My duties varied in the camp, from helping house people to setting up and repairing ‘tarps’, visiting tents to see if the people were ok, handing out washing powder, shavers, trying to determine what clothing needs they had and then finding, if possible what they need in the clothing container, helping with distributing tea at tea times, often having to accompany people from one point to another or being at a control point and only allowing certain people into some areas. At one point I was asked to make some shelves from old pallets for the information tent.

So let me give you a few stories to illustrate the type of ministry I got to participate in.

After a few days of my working at the information tent in the camp, one middle eastern young man, 21 years old had spent a lot of time at the information tent interacting with us and helping here and there with translations. During a quiet time one day, he was standing next to me and asked me why I had come to help. My simple answer was because I was a Christian. He then said he did not understand what that meant and could I explain what it means. Because he had asked me, I now had freedom to share with him. This was a wonderful time and opportunity. This same young man was able to leave the camp with others and attend a Bible study nearby in that week.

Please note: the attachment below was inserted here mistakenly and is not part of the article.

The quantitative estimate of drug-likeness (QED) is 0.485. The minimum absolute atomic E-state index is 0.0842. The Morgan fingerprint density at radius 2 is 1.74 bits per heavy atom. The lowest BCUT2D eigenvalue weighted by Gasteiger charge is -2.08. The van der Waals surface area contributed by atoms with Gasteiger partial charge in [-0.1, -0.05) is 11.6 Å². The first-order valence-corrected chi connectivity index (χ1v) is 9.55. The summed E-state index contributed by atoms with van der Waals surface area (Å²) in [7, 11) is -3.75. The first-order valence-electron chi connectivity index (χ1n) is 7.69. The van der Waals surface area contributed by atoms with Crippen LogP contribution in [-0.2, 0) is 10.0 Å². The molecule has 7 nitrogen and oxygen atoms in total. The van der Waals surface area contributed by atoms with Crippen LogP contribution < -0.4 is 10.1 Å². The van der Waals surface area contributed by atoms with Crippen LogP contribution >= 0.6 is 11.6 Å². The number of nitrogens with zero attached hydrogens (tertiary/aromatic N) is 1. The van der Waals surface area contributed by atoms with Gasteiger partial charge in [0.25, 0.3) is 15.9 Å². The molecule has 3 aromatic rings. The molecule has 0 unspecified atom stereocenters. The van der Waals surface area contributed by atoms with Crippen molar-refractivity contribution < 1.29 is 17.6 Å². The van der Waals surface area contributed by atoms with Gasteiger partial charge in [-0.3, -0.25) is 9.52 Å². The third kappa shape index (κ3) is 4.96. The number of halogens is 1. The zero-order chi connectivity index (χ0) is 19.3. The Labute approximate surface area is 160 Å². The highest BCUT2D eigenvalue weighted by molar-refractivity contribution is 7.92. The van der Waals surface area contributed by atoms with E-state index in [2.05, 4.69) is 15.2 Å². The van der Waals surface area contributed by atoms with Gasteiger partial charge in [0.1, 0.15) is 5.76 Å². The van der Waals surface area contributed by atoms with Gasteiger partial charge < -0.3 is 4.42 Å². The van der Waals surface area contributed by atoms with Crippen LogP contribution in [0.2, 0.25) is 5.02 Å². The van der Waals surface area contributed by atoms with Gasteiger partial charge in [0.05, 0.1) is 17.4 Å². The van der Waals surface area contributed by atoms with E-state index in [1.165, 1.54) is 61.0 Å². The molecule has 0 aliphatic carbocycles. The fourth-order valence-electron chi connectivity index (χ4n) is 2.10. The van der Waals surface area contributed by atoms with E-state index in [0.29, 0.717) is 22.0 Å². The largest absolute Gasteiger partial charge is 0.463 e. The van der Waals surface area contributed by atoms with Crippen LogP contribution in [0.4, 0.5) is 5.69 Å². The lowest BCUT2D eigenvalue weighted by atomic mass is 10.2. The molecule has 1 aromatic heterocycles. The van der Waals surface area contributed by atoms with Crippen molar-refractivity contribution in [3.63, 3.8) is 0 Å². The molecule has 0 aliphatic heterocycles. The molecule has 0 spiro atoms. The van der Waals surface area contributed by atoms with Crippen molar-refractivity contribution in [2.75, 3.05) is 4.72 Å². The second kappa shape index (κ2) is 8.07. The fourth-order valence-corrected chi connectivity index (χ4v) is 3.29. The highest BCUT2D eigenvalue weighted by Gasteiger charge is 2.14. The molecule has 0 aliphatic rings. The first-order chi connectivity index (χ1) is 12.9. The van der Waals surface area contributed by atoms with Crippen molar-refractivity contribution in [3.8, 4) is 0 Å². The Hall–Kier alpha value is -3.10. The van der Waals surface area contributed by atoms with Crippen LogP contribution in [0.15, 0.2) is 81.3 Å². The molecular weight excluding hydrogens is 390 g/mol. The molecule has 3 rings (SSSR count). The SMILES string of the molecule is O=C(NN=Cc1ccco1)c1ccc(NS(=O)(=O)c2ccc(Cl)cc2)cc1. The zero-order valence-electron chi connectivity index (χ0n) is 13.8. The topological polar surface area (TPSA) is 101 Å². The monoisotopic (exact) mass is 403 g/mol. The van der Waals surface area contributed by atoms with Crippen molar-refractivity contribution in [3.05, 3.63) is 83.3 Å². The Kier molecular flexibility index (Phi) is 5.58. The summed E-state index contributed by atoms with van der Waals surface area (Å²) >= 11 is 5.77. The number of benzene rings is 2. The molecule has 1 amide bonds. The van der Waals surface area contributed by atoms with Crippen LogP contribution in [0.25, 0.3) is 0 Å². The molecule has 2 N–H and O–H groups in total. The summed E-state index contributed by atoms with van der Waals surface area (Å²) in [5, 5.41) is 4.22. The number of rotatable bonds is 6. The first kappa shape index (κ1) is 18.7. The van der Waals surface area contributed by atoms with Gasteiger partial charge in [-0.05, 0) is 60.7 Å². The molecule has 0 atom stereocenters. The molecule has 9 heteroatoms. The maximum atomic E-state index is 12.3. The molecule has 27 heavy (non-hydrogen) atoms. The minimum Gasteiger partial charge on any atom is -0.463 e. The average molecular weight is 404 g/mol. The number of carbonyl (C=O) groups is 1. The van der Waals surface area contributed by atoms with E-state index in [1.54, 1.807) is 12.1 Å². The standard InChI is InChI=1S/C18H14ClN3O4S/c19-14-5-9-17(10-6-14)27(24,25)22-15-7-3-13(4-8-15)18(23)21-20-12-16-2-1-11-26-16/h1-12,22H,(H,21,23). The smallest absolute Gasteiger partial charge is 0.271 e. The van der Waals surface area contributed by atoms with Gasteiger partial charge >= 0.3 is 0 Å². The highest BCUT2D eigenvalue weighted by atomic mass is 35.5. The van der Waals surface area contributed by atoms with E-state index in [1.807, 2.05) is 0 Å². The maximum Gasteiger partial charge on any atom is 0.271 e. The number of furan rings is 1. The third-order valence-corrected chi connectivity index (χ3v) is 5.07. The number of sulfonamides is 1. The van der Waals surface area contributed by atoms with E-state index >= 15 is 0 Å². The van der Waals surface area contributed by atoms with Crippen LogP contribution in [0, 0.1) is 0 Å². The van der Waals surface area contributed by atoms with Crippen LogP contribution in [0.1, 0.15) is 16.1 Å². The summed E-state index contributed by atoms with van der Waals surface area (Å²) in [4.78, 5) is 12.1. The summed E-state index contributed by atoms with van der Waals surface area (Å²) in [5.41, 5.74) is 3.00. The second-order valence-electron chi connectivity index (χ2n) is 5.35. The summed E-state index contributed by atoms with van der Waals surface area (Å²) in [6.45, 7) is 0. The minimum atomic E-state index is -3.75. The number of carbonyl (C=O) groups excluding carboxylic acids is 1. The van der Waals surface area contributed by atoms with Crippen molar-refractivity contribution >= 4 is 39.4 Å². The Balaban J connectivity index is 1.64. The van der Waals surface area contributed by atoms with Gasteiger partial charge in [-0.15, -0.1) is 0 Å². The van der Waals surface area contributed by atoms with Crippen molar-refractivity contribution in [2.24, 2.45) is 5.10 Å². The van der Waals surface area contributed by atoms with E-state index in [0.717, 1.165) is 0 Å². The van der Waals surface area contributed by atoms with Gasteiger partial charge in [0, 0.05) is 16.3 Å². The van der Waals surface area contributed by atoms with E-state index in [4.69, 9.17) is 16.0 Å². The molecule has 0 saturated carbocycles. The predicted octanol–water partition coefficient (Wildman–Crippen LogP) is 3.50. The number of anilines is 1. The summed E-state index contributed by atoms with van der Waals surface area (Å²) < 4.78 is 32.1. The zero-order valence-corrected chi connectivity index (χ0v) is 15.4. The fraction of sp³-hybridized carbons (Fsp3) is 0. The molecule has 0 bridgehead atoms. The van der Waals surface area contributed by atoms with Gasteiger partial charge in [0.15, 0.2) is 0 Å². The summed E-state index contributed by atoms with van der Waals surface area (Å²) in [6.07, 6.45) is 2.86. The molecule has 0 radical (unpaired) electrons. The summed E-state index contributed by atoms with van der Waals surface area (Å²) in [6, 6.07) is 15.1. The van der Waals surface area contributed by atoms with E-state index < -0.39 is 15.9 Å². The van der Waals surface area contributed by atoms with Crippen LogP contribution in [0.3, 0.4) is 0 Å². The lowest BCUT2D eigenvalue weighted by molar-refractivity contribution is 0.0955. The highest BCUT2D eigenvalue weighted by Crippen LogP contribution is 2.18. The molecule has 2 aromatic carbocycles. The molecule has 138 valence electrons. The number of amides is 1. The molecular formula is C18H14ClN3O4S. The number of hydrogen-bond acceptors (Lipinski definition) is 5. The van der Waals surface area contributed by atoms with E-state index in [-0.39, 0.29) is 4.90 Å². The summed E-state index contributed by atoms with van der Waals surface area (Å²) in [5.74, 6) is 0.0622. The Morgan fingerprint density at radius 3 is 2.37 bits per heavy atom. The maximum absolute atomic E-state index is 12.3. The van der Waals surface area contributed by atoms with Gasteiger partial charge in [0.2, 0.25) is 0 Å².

In one of the tents, I met some people from Eritrea. They were Christians and had fled due to persecution. Time and the circumstances we were in with other refugees present did not give them the freedom to share many details but they were prepared to share briefly. They were very open to us spending some time in prayer together. This was a great privilege for me to be able to meet with them and pray.

In another tent, I met a Nepali family who had lost everything during the earthquake a year ago. They left Nepal and travelled to Turkey and now found themselves in this camp on Lesvos. I asked them from where they flew. Their whole trip, over a year, was done by foot. If you look at a map of the world you will see they had crossed many countries, some of them at war. This is amazing tenacity and perseverance.